If the server is not visible on the network, you need to add a virtual network adapter to the settings of the virtual server. Log in to the virtual machine using SSH, again as nsroot. Then, run ping to determine whether the virtual server has a connection to the network. After that, you can work with the web interface.

Online documentation [7] has instructions on how to set up NetScaler. NetScaler has a wizard for setting up the server, which you can launch via the Configuration tab by clicking on Setup Wizard at the bottom of the right window. After setting up the system, you can modify the settings for the IP addresses in the Network section. The username and password for logging into the web interface are found in the System | Users section. At the bottom, you can create additional users with different roles and change the passwords of existing user accounts.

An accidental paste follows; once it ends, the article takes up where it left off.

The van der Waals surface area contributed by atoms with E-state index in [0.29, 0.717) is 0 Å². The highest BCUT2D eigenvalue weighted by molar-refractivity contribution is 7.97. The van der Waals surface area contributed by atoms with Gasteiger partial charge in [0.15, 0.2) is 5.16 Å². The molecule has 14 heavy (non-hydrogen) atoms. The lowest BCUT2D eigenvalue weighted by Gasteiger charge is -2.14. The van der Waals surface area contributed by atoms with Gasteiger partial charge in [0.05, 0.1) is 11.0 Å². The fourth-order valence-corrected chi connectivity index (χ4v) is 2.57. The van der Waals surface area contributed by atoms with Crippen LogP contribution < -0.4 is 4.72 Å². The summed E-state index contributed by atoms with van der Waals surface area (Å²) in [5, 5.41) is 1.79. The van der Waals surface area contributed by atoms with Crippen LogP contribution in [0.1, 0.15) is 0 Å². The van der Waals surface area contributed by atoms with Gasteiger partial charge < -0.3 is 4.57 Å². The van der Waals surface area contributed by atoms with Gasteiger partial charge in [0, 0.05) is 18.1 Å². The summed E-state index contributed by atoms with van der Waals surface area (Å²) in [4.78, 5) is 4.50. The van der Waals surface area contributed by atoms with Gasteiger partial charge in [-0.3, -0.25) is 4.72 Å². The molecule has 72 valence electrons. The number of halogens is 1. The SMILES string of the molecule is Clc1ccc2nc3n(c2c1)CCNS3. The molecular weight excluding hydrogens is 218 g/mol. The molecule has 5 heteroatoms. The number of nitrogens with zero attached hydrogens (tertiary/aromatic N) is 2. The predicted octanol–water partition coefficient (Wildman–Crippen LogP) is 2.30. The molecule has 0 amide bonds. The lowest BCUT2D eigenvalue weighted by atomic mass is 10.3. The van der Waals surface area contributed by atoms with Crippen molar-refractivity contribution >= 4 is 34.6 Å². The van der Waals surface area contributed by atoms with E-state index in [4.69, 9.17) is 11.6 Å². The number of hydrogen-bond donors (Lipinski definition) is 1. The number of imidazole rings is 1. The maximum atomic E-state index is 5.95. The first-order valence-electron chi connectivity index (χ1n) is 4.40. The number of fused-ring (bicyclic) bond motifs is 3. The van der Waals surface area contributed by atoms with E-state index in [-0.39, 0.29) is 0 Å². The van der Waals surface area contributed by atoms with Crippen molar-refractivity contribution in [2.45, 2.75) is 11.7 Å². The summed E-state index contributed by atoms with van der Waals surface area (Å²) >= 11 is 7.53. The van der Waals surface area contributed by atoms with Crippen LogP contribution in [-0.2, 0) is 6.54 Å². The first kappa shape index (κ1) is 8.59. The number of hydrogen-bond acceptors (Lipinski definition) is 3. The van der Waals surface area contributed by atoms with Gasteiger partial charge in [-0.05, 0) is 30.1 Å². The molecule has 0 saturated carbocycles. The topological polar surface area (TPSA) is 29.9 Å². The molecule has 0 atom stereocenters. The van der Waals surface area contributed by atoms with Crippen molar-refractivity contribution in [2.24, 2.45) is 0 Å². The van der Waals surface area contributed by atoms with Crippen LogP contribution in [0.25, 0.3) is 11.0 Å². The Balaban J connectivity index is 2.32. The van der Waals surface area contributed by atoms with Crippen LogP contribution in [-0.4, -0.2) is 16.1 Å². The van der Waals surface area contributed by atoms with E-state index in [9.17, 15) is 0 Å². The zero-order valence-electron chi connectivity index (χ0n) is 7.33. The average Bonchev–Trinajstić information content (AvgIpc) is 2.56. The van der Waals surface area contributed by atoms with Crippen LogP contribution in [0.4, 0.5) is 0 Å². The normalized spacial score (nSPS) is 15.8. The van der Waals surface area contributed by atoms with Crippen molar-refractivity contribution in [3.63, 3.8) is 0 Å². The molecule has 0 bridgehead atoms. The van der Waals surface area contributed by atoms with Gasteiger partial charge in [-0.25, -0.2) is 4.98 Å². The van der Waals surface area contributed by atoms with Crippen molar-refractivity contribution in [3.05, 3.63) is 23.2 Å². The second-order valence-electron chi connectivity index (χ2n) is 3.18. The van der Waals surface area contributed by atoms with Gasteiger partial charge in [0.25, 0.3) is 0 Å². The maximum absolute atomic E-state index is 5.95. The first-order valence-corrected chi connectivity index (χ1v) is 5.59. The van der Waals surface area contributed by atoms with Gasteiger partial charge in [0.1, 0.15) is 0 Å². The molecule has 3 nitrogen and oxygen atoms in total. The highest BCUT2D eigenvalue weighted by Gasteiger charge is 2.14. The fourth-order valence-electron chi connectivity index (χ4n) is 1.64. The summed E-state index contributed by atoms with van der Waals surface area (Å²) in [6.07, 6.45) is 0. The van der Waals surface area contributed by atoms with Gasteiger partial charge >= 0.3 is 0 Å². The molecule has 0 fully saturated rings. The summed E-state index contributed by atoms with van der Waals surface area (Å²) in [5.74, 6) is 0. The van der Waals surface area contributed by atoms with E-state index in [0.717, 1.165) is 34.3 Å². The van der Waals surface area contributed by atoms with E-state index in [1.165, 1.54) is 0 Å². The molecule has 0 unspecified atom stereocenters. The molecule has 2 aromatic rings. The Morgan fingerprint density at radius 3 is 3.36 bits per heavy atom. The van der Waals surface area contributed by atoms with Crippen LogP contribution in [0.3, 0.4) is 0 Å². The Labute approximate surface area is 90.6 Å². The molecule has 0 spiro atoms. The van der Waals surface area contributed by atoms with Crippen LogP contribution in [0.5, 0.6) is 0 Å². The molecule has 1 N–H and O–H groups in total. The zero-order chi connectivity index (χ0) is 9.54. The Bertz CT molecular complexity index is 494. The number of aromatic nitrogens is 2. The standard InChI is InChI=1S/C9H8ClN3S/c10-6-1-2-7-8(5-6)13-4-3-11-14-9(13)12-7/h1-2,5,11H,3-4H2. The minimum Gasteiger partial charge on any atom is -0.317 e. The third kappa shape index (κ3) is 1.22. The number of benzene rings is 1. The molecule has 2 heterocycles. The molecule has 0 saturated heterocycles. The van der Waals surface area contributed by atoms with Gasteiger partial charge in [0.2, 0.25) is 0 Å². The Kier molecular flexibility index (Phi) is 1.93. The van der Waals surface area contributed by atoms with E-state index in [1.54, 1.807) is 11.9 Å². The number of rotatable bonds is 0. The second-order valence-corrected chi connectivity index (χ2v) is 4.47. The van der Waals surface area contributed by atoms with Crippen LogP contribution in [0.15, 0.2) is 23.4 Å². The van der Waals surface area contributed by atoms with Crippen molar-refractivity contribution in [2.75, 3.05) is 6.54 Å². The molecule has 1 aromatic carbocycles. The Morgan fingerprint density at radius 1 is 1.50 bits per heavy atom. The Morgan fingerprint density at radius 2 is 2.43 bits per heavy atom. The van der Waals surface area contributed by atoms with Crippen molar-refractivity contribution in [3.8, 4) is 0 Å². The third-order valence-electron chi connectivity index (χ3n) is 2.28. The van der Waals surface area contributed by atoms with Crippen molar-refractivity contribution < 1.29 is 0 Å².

Citrix NetScaler not only integrates local users and administrators but also Active Directory user accounts. This integration is handled by virtual servers in VPX. To manage them, go to System | Authentication | LDAP | Servers . To integrate Active Directory, you need a name for the virtual server, the IP address of a domain controller, an OU, and the username of an administrator in the domain. Policies for authentication via Active Directory are set in System | Authentication | LDAP | Policies